The World Heritage Committee wrapped its 41st session today having inscribed 21 new sites on the United Nations cultural wing’s World Heritage List locations ranging from the site of iconic ancient ruins in south-western Turkey to a district of stunning mountains and mirror lakes in England.
Meeting in Krakow, Poland, from 2 to 12 July, the Committee completed the addition of 18 cultural and three natural significant sites to the List. The planet is now home to 1,073 such sites, most of them in the European region.
The UN Educational, Scientific and Cultural Organization (UNESCO) regards inscribed sites as having great significance to the collective interest of humanity. The Committee, which monitors implementation of the 1972 World Heritage Convention, decides about inscriptions on the World Heritage List and the List of World Heritage in Danger, monitors the state of conservation of the World Heritage properties, defines the use of the World Heritage Fund and allocates financial assistance upon requests from States Parties.
The Committee approved new sites in all the worlds regions.
Various new European sites have been inscribed, including: the archaeological site of Aphrodisias (Turkey); the English Lake District (United Kingdom); Caves and ice age art in the Swabian Jura (Germany); Kujataa Greenland, a sub-arctic farming landscape (Denmark); Taputapuatea, the centre of the “Polynesian Triangle” (France); Tarnowskie Gory, led-silver-zinc mine and its Underground Water Management System (Poland); Venetian Works of Defense (Croatia, Italy, Montenegro); Landscapes of Dauria (Mongolia); and Assumption Cathedral and Monastery of the town-island of Sviyazhsk (Russia).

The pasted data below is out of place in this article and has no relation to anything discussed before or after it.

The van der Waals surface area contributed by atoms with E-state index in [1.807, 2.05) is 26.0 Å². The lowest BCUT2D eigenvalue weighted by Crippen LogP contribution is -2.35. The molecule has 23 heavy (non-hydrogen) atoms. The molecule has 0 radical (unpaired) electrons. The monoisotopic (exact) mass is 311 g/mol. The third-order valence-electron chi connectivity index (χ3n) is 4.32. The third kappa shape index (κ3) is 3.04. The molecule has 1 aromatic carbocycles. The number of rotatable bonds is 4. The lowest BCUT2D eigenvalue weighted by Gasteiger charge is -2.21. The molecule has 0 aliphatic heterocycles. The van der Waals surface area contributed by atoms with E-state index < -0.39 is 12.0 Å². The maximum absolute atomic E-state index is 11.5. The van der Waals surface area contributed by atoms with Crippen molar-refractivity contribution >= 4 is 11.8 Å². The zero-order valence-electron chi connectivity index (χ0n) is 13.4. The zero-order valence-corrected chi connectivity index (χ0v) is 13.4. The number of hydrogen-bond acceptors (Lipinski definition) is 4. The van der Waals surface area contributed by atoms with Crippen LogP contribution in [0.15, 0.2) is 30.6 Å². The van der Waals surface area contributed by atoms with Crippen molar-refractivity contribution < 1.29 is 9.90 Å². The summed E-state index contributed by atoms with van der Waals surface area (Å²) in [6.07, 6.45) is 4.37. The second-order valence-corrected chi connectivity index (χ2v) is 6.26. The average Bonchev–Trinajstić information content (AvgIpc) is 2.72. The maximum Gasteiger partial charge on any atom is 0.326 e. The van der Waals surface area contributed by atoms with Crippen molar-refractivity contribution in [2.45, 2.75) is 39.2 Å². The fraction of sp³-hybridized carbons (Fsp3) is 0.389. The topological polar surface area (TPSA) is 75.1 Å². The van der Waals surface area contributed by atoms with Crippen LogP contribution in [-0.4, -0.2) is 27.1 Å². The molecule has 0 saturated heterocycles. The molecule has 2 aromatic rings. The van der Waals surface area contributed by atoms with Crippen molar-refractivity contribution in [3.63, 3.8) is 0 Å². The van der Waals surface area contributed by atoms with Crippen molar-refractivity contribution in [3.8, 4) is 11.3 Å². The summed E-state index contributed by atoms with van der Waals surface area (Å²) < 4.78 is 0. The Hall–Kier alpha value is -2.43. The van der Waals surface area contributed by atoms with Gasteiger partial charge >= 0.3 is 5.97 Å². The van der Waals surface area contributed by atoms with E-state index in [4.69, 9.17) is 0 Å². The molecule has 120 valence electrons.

In Africa an additional three sites have been listed: Asmara, a modernist city of Africa (Eritrea) Mbanza Kongo, political and spiritual capital of the Kingdom of Kongo (Angola) and Khomani Cultural Landscape (South Africa).
In the Americas Valongo Wharf (Brazil) has been listed as an archaeological site while also Los Alerces National Park (Argentina) has been inscribed.
In the Asian region have been inscribed: Qinghai Hoh Xil, world’s highest and largest plateau and Kulangsu, a historic international settlement (China), historic city of Ahmedabad (India), sacred island of Okinoshima and associated sites in the Munakata Region (Japan), Temple Zone of Sambor Prei Kuk, archaeological site of ancient Ishanapura (Cambodia) and the historic city of Yazd (Iran).
Additionally, in the Middle East Hebron/Al-Khalil Old Town (Occupied Palestinian Territories) have been listed.
List of World Heritage in Danger
In the same session, the Committee inscribed the Historic Centre of Vienna on the List of World Heritage in Danger due to high-rise projects in the middle of the Austrian capital. The UNESCO Committee regrets that the Vienna Ice-Skating Club Intercontinental Hotel project fails to comply fully with previous Committee decisions, notably concerning the height of new constructions and argues the project will impact adversely the outstanding universal value of the site.
The Committee stressed that Vienna developed from early Celtic and Roman settlements into a Medieval and Baroque city to become the capital of the Austro-Hungarian Empire. Vienna played an essential role as a leading European music centre, from the great age of Viennese Classicism through the early part of the 20th century while the historic centre of the Austrian capital is rich in architectural ensembles, including Baroque castles and gardens, as well as the late-19th century Ringstrasse.
Source: UN News Centre